Presence of human enteric viruses, protozoa, and indicators of pathogens in the Bagmati river, Nepal

Sarmila Tandukar, Jeevan B. Sherchand, Dinesh Bhandari, Samendra P. Sherchan, Bikash Malla, Rajani Ghaju Shrestha, Eiji Haramoto

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31 Citations (Scopus)


Quantification of waterborne pathogens in water sources is essential for alerting the community about health hazards. This study determined the presence of human enteric viruses and protozoa in the Bagmati River, Nepal, and detected fecal indicator bacteria (total coliforms, Escherichia coli, and Enterococcus spp.), human-fecal markers (human Bacteroidales and JC and BK polyomaviruses), and index viruses (tobacco mosaic virus and pepper mild mottle virus). During a one-year period between October 2015 and September 2016, a total of 18 surface water samples were collected periodically from three sites along the river. Using quantitative polymerase chain reaction, all eight types of human enteric viruses tested-including adenoviruses, noroviruses, and enteroviruses, were detected frequently at the midstream and downstream sites, with concentrations of 4.4-8.3 log copies/L. Enteroviruses and saliviruses were the most frequently detected enteric viruses, which were present in 72% (13/18) of the tested samples. Giardia spp. were detected by fluorescence microscopy in 78% (14/18) of the samples, with a lower detection ratio at the upstream site. Cryptosporidium spp. were detected only at the midstream and downstream sites, with a positive ratio of 39% (7/18). The high concentrations of enteric viruses suggest that the midstream and downstream regions are heavily contaminated with human feces and that there are alarming possibilities of waterborne diseases. The concentrations of enteric viruses were significantly higher in the dry season than the wet season (p < 0.05). There was a significant positive correlation between the concentrations of human enteric viruses and the tested indicators for the presence of pathogens (IPP) (p < 0.05), suggesting that these IPP can be used to estimate the presence of enteric viruses in the Bagmati River water.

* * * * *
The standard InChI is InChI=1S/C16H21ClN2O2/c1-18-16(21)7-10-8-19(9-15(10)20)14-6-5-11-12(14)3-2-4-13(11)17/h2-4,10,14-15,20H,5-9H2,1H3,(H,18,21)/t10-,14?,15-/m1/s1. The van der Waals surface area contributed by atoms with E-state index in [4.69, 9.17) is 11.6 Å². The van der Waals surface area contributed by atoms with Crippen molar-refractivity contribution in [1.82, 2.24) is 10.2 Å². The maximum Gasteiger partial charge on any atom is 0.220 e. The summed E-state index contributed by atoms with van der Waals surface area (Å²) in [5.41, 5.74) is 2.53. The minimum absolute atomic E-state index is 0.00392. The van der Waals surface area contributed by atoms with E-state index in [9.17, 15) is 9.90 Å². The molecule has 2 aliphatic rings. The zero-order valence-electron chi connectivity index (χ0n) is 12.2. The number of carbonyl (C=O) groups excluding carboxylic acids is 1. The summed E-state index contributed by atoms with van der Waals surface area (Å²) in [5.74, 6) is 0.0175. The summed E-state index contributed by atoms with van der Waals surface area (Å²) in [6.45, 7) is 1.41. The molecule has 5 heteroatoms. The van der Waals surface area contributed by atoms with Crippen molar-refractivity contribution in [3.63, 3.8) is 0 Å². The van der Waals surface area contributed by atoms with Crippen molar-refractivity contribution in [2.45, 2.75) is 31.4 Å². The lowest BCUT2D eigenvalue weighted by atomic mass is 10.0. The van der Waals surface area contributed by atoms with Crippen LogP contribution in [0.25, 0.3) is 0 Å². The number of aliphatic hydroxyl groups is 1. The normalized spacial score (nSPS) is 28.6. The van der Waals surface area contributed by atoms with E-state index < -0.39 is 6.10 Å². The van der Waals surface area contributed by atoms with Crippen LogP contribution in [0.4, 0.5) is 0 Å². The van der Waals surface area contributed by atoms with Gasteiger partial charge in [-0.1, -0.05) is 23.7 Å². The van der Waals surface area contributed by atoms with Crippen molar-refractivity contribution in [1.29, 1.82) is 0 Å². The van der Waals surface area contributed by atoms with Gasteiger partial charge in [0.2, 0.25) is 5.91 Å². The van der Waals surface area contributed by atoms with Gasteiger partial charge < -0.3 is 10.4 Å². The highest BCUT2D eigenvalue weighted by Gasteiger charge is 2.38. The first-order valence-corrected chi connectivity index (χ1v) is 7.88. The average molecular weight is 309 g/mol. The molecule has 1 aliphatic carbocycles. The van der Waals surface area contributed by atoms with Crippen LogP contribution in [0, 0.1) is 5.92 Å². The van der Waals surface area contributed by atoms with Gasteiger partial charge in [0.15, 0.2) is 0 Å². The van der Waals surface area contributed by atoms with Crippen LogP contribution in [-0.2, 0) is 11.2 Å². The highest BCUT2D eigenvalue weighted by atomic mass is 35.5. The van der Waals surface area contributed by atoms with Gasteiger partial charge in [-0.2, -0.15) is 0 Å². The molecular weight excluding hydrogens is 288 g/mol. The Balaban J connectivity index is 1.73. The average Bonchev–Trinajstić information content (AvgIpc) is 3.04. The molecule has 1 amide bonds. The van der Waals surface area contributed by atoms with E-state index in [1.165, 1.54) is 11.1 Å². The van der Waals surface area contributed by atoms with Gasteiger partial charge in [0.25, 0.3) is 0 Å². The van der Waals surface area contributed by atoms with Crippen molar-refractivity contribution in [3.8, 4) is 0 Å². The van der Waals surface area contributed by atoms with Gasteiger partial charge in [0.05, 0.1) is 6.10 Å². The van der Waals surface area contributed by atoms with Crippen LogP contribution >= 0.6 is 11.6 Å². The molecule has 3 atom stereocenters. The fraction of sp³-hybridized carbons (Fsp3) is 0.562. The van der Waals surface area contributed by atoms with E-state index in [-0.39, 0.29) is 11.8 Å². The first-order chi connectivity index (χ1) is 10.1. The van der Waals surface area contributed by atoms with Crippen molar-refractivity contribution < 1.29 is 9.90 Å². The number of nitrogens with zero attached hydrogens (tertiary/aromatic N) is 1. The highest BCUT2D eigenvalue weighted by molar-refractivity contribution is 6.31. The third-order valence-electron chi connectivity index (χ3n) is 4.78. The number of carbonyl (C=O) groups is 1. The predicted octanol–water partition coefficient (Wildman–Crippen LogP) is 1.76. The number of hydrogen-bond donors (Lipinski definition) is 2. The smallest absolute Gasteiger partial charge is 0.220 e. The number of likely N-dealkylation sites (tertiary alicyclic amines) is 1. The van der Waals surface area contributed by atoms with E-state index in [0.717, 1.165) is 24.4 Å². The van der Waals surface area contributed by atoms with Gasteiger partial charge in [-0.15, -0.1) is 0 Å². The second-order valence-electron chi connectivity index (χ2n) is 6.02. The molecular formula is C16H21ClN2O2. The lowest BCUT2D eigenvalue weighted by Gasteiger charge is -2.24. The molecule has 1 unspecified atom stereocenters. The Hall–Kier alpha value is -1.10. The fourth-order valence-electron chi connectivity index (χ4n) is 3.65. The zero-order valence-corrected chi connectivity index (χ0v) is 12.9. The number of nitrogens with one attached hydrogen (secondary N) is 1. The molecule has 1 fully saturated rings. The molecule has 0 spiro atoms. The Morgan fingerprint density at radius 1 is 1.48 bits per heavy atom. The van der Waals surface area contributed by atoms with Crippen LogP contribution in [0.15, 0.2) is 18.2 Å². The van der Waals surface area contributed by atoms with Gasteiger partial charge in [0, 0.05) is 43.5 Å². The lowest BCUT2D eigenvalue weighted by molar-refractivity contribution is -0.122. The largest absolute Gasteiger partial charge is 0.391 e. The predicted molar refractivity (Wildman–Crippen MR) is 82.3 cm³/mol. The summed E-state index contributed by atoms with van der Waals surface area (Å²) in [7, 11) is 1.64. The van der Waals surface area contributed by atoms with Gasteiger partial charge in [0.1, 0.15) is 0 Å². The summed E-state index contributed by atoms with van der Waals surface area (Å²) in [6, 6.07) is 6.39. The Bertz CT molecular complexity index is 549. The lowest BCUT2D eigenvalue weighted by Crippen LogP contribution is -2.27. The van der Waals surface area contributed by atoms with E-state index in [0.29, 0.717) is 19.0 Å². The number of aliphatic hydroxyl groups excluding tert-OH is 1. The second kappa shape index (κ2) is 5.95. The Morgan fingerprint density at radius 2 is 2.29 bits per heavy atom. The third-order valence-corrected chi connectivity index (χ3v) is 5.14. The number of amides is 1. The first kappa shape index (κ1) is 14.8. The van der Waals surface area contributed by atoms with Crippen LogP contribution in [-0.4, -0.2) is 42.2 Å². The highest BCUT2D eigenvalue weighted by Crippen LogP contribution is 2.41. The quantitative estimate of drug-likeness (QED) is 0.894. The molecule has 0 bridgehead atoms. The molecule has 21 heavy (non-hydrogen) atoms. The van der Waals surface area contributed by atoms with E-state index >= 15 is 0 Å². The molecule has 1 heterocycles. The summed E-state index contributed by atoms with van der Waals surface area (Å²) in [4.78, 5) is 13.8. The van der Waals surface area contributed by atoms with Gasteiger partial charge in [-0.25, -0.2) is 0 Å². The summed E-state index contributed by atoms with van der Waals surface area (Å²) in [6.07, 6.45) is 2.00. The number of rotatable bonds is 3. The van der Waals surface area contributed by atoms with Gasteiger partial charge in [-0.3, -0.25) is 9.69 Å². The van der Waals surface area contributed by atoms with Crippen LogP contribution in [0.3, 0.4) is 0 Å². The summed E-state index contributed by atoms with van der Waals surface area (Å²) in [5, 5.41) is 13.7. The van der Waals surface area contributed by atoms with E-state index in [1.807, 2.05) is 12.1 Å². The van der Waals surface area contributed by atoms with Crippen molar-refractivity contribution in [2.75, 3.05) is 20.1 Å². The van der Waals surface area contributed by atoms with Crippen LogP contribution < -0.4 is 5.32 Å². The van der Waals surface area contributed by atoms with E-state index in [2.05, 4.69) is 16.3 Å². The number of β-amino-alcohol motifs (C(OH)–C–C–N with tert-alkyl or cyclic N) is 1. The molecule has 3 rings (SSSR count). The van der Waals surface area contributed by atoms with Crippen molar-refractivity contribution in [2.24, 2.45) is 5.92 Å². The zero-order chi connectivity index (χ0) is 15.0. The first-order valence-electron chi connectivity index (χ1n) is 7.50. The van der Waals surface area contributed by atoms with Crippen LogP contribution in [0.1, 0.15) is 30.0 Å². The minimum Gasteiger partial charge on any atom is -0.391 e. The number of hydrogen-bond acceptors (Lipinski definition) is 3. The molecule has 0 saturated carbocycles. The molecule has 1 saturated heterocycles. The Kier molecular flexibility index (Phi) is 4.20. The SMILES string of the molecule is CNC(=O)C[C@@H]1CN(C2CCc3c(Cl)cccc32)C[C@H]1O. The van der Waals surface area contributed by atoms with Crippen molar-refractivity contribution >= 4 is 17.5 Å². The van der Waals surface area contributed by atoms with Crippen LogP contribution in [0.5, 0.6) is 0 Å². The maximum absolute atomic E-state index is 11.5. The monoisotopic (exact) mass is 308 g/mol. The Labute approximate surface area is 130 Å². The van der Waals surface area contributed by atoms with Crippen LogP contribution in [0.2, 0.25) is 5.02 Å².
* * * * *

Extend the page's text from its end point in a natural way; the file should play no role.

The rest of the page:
Original languageEnglish
Article number38
Number of pages11
Issue number2
Publication statusPublished - Jun 2018
Externally publishedYes


  • Bagmati river
  • Enteric virus
  • Human-fecal marker
  • Index virus
  • Protozoa

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